Sunday, March 8, 2015
Since I’ve been busy moving these past couple of weeks, we didn’t stray far from home again this weekend. On Sunday morning we woke up early (even after losing an hour of sleep to daylight savings time) and made our way over to the Colorado National Monument to hike a new loop trail I have wanted to try for a while. Ever since I climbed up Otto’s Staircase and visited Otto’s Bathtub last year, I have wanted to combine those trails into a loop across the top of Monument Mesa.
First, we dropped off Diane’s car at the Wildwood Trailhead which is where we planned to end the hike at the lower end of the Liberty Cap trail. We arrived just as the sun struck the face of the Monument, so I took a few quick photos before we left.
Liberty Cap above the trailhead.
Warm light on the face of the Monument.
After leaving the Wildwood Trailhead in my Jeep, we drove over to the White Rocks Trailhead where we would be starting the hike from.
Following the trail into Gold Star Canyon. The mouth of Gold Star Canyon is in the shadows on the left. The trail we followed climbed steeply to the right onto the Precambrian Bench.
Great views all around in Gold Star Canyon from the top of the Precambrian Bench.
We followed the Bench Trail, which we had used on our Colorado National Monument Traverse last year, until we reached the faint side trail that would take us to the base of Otto’s Staircase.
Diane stops to check out the view as we follow the slickrock to the beginning of the staircase.
Soon we found the beginning of the staircase hidden behind a tree. First you need to climb on the stack of rocks at the bottom to reach the metal post that has been pounded into the rock.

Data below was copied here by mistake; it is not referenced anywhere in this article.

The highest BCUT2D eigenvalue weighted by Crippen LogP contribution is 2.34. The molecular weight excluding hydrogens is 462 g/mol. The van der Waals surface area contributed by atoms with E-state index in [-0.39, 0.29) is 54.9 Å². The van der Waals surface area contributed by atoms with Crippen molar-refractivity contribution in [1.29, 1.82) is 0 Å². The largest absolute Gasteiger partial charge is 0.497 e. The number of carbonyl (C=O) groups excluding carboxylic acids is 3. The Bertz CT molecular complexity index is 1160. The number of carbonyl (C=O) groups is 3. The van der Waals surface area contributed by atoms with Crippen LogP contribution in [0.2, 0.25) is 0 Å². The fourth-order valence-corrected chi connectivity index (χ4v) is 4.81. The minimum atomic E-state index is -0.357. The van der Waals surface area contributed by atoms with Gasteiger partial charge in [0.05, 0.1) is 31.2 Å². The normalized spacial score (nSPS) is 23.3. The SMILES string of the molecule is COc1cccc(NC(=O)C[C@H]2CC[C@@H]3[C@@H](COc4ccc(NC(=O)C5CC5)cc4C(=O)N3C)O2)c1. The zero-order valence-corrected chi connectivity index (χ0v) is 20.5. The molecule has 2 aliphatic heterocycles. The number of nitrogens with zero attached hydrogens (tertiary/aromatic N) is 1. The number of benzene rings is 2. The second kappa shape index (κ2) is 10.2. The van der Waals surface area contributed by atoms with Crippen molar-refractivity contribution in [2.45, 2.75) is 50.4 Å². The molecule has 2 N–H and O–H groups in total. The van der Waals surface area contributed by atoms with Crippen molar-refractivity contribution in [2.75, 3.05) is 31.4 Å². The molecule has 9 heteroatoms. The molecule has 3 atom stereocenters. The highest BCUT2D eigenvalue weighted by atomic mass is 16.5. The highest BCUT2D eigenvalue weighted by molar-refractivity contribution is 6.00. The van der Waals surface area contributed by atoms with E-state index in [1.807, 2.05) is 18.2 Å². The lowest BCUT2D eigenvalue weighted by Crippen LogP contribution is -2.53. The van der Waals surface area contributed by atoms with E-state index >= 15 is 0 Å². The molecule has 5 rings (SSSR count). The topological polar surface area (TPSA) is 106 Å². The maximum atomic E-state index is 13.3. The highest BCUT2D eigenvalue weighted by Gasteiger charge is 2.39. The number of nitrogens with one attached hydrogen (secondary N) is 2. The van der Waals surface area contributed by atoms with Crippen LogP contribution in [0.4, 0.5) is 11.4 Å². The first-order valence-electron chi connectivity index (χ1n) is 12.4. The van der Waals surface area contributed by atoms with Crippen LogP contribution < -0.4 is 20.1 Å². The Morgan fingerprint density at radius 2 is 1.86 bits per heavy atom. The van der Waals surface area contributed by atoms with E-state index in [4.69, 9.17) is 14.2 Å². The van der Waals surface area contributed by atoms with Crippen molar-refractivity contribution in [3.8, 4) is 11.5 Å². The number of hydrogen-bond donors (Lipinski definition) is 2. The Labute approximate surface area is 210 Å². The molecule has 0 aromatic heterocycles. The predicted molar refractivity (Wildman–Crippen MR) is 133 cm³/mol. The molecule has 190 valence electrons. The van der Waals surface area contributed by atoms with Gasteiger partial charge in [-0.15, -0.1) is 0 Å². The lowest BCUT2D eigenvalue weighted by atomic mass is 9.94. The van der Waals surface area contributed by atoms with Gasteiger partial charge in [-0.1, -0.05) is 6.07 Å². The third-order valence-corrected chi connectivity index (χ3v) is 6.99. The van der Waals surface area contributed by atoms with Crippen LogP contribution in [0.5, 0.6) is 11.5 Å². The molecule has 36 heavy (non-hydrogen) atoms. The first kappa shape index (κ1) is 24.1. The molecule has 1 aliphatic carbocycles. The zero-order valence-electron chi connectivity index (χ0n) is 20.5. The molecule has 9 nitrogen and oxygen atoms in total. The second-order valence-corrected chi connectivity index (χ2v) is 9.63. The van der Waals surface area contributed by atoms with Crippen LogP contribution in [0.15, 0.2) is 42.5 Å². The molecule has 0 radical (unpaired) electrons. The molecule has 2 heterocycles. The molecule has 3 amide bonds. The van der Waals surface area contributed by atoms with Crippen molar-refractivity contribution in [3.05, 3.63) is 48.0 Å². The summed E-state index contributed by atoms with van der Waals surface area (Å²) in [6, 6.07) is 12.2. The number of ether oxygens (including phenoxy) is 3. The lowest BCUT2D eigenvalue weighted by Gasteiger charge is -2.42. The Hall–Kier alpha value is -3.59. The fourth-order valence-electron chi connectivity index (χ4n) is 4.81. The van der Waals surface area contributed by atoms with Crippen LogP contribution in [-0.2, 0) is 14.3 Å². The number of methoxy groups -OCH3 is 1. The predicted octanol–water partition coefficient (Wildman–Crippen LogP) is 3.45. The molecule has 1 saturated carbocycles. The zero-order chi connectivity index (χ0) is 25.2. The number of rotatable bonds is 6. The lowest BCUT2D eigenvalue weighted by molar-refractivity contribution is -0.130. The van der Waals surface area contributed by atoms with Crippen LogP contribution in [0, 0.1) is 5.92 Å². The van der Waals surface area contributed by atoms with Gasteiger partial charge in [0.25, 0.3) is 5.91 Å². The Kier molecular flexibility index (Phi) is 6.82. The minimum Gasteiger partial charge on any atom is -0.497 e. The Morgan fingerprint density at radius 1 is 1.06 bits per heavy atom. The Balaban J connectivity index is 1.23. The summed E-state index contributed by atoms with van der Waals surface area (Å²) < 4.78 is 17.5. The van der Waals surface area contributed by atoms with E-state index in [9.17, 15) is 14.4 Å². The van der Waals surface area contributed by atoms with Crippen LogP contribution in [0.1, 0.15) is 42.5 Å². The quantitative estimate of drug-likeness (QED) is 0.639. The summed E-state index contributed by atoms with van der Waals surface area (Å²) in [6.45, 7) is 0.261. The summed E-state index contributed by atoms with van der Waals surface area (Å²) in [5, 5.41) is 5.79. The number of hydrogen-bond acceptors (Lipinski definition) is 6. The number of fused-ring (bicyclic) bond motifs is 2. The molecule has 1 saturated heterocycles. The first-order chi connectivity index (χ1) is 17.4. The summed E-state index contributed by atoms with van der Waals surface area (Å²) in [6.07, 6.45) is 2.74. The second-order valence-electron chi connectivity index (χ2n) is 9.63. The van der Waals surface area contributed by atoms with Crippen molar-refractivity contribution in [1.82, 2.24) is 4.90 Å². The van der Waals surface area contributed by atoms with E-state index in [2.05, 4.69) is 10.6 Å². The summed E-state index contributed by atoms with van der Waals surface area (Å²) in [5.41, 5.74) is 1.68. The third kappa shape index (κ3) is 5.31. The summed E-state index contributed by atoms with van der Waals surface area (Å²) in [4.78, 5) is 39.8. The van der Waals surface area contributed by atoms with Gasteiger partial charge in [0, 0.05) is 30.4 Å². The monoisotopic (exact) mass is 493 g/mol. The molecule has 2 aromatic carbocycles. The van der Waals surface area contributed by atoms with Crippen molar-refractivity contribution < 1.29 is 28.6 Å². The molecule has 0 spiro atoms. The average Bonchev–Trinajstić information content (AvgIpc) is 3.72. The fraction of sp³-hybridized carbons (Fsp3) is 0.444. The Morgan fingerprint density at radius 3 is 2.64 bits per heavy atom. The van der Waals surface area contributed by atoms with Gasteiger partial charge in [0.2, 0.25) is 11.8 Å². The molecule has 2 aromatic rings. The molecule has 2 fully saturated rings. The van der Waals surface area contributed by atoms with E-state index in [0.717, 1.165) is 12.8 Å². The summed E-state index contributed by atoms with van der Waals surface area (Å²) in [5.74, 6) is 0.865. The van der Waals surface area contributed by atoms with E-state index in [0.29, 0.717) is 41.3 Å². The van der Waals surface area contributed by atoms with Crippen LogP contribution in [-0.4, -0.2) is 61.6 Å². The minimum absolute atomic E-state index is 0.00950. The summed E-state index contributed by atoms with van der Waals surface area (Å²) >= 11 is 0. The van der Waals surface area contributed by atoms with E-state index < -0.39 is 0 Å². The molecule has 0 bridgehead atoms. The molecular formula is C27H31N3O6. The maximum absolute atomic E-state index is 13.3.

Then you need to pull yourself up onto the metal post so you can reach the shallow steps that are carved into the sandstone above it. It’s trickier than it looks, especially for those of us who are not great climbers to begin with.
Looking back down over the steps I had just climbed up. From this point you need to find your way up a few more steep cliff bands. There are two more sections that have steps carved, so you need to keep a lookout for those.
Diane on the last ledge before the final climb to the top.
Looking for handholds as she climbs the last section.
A nice view from the top of Monument Mesa. You can actually see the whole route we climbed up in this photo.
The same photo as above with the approximate route we climbed.
When we reached the top of Monument Mesa we cross-country hiked through the Pinyon-Juniper forest until we reached the last sandstone bench that we would have to climb up today. When we reached the top of this bench we had great views over Monument Canyon and over the Grand Valley to the Book Cliffs.
Sandstone monoliths in Monument Canyon.
Diane on the edge. Monument Canyon to her left with Saddlehorn in the distance.
We stopped to check out Otto’s Bathtub up here.
More steps carved in the side here allowing access to the bottom of the large pothole. There’s another wood post in the sandstone here above the steps in the shadow.
Diane crossing a sandstone bridge on top of the mesa.
We dropped down below the top of the bench to visit this nice arch. I’m not sure if it has a generally accepted name, so I just call it Otto’s Arch.
Another smaller arch along the way.
This is a pretty cool area to explore. I really need to catch a sunrise and sunset up here sometime.
After exploring the area a bit we picked up the Liberty Cap trail which we would follow back down the the trailhead. The first few miles to the edge are pretty uneventful as you follow an old road, but once you reach the edge things get more exciting on the descent.
Tight switchbacks drop you from the edge of the mesa down to the level with Liberty Cap.
I’ve been to Liberty Cap many times before, so we didn’t stick around here long.
View over Ute Canyon.
Once last photo during the descent of the Liberty Cap trail back into the Grand Valley.
In total, the hike ended up being about 7.5 miles and we completed it in less than 5 hours. It was a nice loop that visits some scenic areas of the Colorado National Monument, but Diane has informed me that she will not be climbing up Otto’s Staircase again in the future!